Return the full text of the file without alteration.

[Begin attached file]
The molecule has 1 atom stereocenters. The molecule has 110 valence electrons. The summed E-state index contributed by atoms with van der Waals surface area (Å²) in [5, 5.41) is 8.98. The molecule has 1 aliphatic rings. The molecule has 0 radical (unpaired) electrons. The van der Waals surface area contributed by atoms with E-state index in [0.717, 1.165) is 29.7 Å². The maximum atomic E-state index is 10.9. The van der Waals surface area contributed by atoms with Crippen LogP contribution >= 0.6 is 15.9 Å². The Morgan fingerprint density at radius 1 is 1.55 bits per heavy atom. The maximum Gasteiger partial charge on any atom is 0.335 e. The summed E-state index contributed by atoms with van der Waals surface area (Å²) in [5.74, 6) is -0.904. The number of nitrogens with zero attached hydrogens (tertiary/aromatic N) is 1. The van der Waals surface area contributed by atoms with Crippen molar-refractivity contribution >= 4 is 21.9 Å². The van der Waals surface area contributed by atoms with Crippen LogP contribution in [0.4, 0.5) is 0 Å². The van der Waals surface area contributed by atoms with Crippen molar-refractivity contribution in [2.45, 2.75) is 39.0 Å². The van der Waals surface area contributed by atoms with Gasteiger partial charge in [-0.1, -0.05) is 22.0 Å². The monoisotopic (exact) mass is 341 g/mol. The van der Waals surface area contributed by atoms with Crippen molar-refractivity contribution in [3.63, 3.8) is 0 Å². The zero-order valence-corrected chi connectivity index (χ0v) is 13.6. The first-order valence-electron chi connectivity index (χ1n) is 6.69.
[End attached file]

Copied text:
The molecule has 1 atom stereocenters. The molecule has 110 valence electrons. The summed E-state index contributed by atoms with van der Waals surface area (Å²) in [5, 5.41) is 8.98. The molecule has 1 aliphatic rings. The molecule has 0 radical (unpaired) electrons. The van der Waals surface area contributed by atoms with E-state index in [0.717, 1.165) is 29.7 Å². The maximum atomic E-state index is 10.9. The van der Waals surface area contributed by atoms with Crippen LogP contribution >= 0.6 is 15.9 Å². The Morgan fingerprint density at radius 1 is 1.55 bits per heavy atom. The maximum Gasteiger partial charge on any atom is 0.335 e. The summed E-state index contributed by atoms with van der Waals surface area (Å²) in [5.74, 6) is -0.904. The number of nitrogens with zero attached hydrogens (tertiary/aromatic N) is 1. The van der Waals surface area contributed by atoms with Crippen molar-refractivity contribution >= 4 is 21.9 Å². The van der Waals surface area contributed by atoms with Crippen LogP contribution in [0.4, 0.5) is 0 Å². The van der Waals surface area contributed by atoms with Crippen molar-refractivity contribution in [2.45, 2.75) is 39.0 Å². The van der Waals surface area contributed by atoms with Gasteiger partial charge in [-0.1, -0.05) is 22.0 Å². The monoisotopic (exact) mass is 341 g/mol. The van der Waals surface area contributed by atoms with Crippen molar-refractivity contribution in [3.63, 3.8) is 0 Å². The zero-order valence-corrected chi connectivity index (χ0v) is 13.6. The first-order valence-electron chi connectivity index (χ1n) is 6.69.